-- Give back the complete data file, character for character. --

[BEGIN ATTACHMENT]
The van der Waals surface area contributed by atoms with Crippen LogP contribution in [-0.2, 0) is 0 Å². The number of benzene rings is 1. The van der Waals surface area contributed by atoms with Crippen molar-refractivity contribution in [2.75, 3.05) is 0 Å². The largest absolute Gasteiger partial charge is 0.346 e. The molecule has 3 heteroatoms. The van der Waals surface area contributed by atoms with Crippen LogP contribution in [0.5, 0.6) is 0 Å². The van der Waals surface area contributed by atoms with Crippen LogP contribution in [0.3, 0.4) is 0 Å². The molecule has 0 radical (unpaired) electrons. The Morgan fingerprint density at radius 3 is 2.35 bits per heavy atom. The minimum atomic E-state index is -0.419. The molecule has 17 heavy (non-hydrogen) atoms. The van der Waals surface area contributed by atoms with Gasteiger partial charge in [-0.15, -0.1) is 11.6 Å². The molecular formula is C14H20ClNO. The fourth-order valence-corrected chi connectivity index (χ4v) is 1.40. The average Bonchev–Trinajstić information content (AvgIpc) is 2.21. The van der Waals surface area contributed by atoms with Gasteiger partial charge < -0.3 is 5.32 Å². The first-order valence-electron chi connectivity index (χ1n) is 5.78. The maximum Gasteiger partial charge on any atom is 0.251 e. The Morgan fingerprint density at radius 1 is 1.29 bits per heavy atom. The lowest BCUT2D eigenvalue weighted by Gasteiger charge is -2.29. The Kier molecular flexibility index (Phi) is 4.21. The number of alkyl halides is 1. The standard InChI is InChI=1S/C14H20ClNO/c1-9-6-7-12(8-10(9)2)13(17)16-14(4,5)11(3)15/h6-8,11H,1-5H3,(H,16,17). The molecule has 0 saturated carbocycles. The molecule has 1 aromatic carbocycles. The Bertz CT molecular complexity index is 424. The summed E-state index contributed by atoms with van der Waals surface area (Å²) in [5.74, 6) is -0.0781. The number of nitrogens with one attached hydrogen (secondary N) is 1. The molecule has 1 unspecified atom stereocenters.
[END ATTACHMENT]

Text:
The van der Waals surface area contributed by atoms with Crippen LogP contribution in [-0.2, 0) is 0 Å². The number of benzene rings is 1. The van der Waals surface area contributed by atoms with Crippen molar-refractivity contribution in [2.75, 3.05) is 0 Å². The largest absolute Gasteiger partial charge is 0.346 e. The molecule has 3 heteroatoms. The van der Waals surface area contributed by atoms with Crippen LogP contribution in [0.5, 0.6) is 0 Å². The van der Waals surface area contributed by atoms with Crippen LogP contribution in [0.3, 0.4) is 0 Å². The molecule has 0 radical (unpaired) electrons. The Morgan fingerprint density at radius 3 is 2.35 bits per heavy atom. The minimum atomic E-state index is -0.419. The molecule has 17 heavy (non-hydrogen) atoms. The van der Waals surface area contributed by atoms with Gasteiger partial charge in [-0.15, -0.1) is 11.6 Å². The molecular formula is C14H20ClNO. The fourth-order valence-corrected chi connectivity index (χ4v) is 1.40. The average Bonchev–Trinajstić information content (AvgIpc) is 2.21. The van der Waals surface area contributed by atoms with Gasteiger partial charge < -0.3 is 5.32 Å². The first-order valence-electron chi connectivity index (χ1n) is 5.78. The maximum Gasteiger partial charge on any atom is 0.251 e. The Morgan fingerprint density at radius 1 is 1.29 bits per heavy atom. The lowest BCUT2D eigenvalue weighted by Gasteiger charge is -2.29. The Kier molecular flexibility index (Phi) is 4.21. The number of alkyl halides is 1. The standard InChI is InChI=1S/C14H20ClNO/c1-9-6-7-12(8-10(9)2)13(17)16-14(4,5)11(3)15/h6-8,11H,1-5H3,(H,16,17). The molecule has 0 saturated carbocycles. The molecule has 1 aromatic carbocycles. The Bertz CT molecular complexity index is 424. The summed E-state index contributed by atoms with van der Waals surface area (Å²) in [5.74, 6) is -0.0781. The number of nitrogens with one attached hydrogen (secondary N) is 1. The molecule has 1 unspecified atom stereocenters.